Brian, would you take a dystopian or utopian view of this brave digital networked future that lies ahead of us?
Brian: I think there was somebody who talked about, worried about killer robots, and he said before we get a killer robot, we’ve got a not so nice robot, and before the not so nice robot we’ve just got an angry robot.
Jeremy: Surly robot uprising.
Brian: Yes, so I think there’s a sliding scale of things we would probably stop before we had the killer robot. I would hope to think that before we ended up living in a house of Ryanaircomp, somebody would put their foot down on the Easyjetcomp, maybe the step right before.
Jeremy: Like purgatory but not hell.
Brian: So I don’t foresee it ever happening. Maybe it’ll become more popular. We see Facebook, bit of a kind of lowest common denominator that every flocks to, but I don’t, and I think there are still people with aspirational good taste that would never get down to a Ryanair.
Jeremy: But you think that would win out? You think that will in the long term…
Brian: It may tip with it. It may tip more than 50%; it would never be the way of living.
Jeremy: I guess as always with these things with technology, science fiction is a great place to look for what could happen to dystopians and the utopians. The film that I think that is of most interest to something like Mujicomp, or for designers in general, is Terry Gilliam’s Brazil because it does show a nightmare scenario where bad design is everywhere, and everything is the opposite of user-centred. Every designer …who’s seen the film Brazil? Everyone needs to see the film, because it is Ryanaircomp in film form.
Maybe it’s just me, but I find science fiction to be enormously beneficial in our industry.
Douglas: The most dystopian thing I’ve seen in digital media right now is Digital Rights Management. My reservation about buying a Kindle is that Amazon has reserved the right to delete anything they want from my device at any time for any reason, including incompetence, as they’ve already demonstrated. In order to have that right they necessarily need to know everything that I have. I don’t believe that they should have either of those rights. I’d like the device to be solely mine and I’d like to be solely responsible for what’s on it. The content industry is worried about losing control and they should, because they will. But while we still have a little bit of control, they’re trying to latch onto it as best they can with DRM, and eventually it will fail. If it doesn’t then things get really bad.
Jeremy: That would be a real dystopia. I agree; I think DRM is the epitome of the worst case scenario because what you’ll have is licensing and formats mashed together as restrictive licensing and a specific format mashed together and the result is worse, it’s like the multiplication of how bad those two things are. But I also think you’re right that it can’t in the long term succeed. As Bruce Schneier puts it; trying to make digital bits that aren’t copyable is like trying to make water that isn’t wet.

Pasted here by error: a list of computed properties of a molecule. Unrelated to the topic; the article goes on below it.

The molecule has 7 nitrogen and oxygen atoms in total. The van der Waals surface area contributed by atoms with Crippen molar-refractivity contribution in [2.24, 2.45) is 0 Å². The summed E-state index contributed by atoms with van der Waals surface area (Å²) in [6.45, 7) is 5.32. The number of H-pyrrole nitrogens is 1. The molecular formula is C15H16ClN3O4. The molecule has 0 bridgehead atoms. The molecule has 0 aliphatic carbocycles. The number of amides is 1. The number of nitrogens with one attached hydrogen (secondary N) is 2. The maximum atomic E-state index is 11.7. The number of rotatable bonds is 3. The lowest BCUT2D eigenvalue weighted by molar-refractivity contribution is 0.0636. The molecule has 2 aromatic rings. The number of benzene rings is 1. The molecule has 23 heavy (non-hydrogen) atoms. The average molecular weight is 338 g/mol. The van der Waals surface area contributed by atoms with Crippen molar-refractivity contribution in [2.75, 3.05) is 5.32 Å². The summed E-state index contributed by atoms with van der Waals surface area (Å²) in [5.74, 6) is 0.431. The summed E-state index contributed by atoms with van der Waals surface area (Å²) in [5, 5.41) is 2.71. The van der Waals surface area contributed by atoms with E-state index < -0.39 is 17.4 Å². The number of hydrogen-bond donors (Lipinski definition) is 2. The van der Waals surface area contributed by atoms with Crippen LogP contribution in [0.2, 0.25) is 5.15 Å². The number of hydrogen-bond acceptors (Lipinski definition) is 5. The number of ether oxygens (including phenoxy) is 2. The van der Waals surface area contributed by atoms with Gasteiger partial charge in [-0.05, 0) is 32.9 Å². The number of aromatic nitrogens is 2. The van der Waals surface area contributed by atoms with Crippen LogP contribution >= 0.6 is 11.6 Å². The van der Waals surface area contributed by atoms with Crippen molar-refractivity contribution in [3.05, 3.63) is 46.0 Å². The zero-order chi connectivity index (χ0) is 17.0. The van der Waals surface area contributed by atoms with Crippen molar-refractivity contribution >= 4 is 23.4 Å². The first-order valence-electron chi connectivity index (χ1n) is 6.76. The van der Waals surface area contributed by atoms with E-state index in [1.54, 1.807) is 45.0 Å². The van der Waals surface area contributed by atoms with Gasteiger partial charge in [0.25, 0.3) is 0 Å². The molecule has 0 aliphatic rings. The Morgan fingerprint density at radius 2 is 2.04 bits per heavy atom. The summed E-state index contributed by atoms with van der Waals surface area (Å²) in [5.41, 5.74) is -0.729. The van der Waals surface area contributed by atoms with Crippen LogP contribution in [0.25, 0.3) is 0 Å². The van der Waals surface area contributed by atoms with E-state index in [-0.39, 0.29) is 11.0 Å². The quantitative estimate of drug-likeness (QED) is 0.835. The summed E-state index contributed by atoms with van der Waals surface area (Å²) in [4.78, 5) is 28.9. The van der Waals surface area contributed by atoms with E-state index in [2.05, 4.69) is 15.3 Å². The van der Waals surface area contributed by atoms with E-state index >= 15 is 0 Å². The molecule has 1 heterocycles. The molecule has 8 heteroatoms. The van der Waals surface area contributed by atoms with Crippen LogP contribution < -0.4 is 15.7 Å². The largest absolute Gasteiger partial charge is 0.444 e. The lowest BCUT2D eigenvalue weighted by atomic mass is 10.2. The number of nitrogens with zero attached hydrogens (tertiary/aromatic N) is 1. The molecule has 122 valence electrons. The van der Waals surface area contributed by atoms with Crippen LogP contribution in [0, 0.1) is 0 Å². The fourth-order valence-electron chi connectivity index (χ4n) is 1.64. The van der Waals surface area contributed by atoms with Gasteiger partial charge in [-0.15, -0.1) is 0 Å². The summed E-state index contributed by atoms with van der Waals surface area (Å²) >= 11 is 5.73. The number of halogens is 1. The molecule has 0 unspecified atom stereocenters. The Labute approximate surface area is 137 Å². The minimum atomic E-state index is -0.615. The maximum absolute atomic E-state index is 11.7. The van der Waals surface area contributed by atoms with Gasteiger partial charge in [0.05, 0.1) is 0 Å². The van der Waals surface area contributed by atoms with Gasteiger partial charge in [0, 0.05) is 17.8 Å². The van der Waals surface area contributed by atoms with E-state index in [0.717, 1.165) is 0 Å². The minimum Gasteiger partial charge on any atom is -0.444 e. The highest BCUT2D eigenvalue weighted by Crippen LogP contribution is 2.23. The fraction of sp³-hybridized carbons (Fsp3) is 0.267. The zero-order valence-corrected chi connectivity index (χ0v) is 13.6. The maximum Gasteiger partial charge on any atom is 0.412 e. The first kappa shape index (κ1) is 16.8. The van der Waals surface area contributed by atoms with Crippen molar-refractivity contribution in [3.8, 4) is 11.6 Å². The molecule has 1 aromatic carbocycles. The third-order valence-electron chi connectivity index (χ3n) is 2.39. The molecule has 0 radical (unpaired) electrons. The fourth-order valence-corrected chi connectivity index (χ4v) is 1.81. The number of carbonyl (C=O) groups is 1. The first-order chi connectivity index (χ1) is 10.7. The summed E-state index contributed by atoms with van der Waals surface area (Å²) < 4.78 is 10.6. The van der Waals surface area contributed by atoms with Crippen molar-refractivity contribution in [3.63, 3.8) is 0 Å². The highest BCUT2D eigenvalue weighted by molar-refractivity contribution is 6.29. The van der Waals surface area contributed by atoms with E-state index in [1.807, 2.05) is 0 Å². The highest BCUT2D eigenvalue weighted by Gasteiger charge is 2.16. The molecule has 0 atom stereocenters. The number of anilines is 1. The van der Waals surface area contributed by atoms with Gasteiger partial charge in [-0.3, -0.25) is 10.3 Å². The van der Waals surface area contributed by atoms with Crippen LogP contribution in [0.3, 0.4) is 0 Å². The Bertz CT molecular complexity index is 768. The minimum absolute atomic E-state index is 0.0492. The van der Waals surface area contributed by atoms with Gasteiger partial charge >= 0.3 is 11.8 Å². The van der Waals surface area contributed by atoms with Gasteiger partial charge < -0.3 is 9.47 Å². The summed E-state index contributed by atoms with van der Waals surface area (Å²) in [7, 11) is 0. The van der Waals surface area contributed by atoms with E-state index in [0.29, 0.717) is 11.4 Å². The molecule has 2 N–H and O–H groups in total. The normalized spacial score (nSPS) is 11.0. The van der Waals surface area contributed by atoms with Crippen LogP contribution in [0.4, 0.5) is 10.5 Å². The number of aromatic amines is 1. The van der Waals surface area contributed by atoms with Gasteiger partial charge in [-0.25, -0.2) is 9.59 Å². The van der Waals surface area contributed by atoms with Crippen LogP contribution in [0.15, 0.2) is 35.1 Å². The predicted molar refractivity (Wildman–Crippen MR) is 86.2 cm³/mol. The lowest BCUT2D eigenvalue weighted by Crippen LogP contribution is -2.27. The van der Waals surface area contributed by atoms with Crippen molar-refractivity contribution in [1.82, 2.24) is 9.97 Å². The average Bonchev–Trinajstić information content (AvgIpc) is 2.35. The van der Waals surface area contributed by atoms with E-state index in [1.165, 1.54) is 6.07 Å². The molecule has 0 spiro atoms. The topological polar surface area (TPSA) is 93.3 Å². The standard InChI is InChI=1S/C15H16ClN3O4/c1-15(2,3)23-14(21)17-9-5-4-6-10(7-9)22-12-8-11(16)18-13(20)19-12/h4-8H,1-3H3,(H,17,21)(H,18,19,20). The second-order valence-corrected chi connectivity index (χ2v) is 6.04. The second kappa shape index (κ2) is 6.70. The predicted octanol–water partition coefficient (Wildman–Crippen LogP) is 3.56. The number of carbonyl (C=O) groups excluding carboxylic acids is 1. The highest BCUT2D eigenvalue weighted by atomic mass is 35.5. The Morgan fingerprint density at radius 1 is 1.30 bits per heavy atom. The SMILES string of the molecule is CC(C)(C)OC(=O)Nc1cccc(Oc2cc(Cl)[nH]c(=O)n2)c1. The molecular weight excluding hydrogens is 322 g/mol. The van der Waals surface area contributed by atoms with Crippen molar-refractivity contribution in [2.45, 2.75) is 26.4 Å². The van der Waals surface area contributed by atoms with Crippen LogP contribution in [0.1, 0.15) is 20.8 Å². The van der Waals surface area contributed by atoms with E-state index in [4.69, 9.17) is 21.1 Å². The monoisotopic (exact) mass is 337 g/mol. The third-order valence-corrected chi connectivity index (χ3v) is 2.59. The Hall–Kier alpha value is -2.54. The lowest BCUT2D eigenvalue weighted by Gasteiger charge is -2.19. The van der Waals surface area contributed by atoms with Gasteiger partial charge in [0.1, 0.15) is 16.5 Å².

Douglas: Yes, they’re trying to repeal the laws of mathematics, and it cannot be done.
Jeremy: And we have been here already with the music industry, with the film industry. It’s sad when you see industries going down the same route. But then we have these interesting experiments; things like Five Simple Steps and other people trying interesting stuff. James Bridle—who was mentioned earlier on—he’s been doing all sorts of awesome publishing stuff. It’s an opportunity as well as a potential dystopia.
Jeremy: Someone had a question for you actually. Well I think it’s something that would relate to what you do. James Childers …I basically asked on my blog, “Tell me what grinds your gears”…
Relly: Relly. Relly grinds my gears.
Jeremy: No. A lot of people were talking about clients and how they find it frustrating. What James specifically said was “Teaching clients how to use a CMS seems impossible. They never fully grasp a concept.” Now is that a problem with the clients, or is that a problem with the CMS?
Relly: It’s a problem with the CMS. And also it’s more than that.
Jeff Eaton and Karen McGrane do a great talk together. Jeff Eaton’s really into Drupal stuff, and Karen McGrane is a UX and content strategist advocate, and they talk about how the forgotten interface of trying to use a CMS, the person who has to put this content in. Someone buys the CMS because they’ve had decisions made, they’ve had vendor meetings, a decision’s made and someone’s given them a holiday in the Bahamas or however these decisions are made. Then a completely different set of people, who aren’t necessarily from a technical background at all, are given a user interface that is wholly developer focused. Especially things like Drupal which is built by the developer community so it obviously has that kind of focus. And they’re kind of left going, “Well, I can’t make this work.” Then they start inventing their own workarounds. And that’s when the designer or developer comes back and sees what the client’s doing and goes “Yah …not like that!” Because the workflow becomes really difficult.